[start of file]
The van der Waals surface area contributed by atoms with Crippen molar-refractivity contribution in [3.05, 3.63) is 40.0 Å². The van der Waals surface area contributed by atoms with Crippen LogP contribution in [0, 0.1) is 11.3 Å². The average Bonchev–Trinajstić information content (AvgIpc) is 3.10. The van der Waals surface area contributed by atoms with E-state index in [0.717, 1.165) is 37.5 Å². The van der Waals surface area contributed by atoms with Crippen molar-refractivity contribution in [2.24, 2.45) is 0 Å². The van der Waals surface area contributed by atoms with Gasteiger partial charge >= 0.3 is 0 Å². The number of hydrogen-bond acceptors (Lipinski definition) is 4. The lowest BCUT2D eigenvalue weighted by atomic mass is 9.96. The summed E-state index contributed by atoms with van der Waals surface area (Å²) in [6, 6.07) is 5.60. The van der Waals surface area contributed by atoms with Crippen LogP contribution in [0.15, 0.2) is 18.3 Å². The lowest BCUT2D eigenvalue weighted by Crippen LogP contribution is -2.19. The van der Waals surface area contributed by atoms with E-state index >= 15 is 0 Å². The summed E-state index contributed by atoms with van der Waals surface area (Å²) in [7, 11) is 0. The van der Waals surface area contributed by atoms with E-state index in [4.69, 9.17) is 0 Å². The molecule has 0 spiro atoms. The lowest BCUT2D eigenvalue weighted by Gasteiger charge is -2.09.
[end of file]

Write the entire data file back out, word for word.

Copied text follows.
The van der Waals surface area contributed by atoms with Crippen molar-refractivity contribution in [3.05, 3.63) is 40.0 Å². The van der Waals surface area contributed by atoms with Crippen LogP contribution in [0, 0.1) is 11.3 Å². The average Bonchev–Trinajstić information content (AvgIpc) is 3.10. The van der Waals surface area contributed by atoms with E-state index in [0.717, 1.165) is 37.5 Å². The van der Waals surface area contributed by atoms with Crippen molar-refractivity contribution in [2.24, 2.45) is 0 Å². The van der Waals surface area contributed by atoms with Gasteiger partial charge >= 0.3 is 0 Å². The number of hydrogen-bond acceptors (Lipinski definition) is 4. The lowest BCUT2D eigenvalue weighted by atomic mass is 9.96. The summed E-state index contributed by atoms with van der Waals surface area (Å²) in [6, 6.07) is 5.60. The van der Waals surface area contributed by atoms with Crippen LogP contribution in [0.15, 0.2) is 18.3 Å². The lowest BCUT2D eigenvalue weighted by Crippen LogP contribution is -2.19. The van der Waals surface area contributed by atoms with E-state index >= 15 is 0 Å². The summed E-state index contributed by atoms with van der Waals surface area (Å²) in [7, 11) is 0. The van der Waals surface area contributed by atoms with E-state index in [4.69, 9.17) is 0 Å². The molecule has 0 spiro atoms. The lowest BCUT2D eigenvalue weighted by Gasteiger charge is -2.09.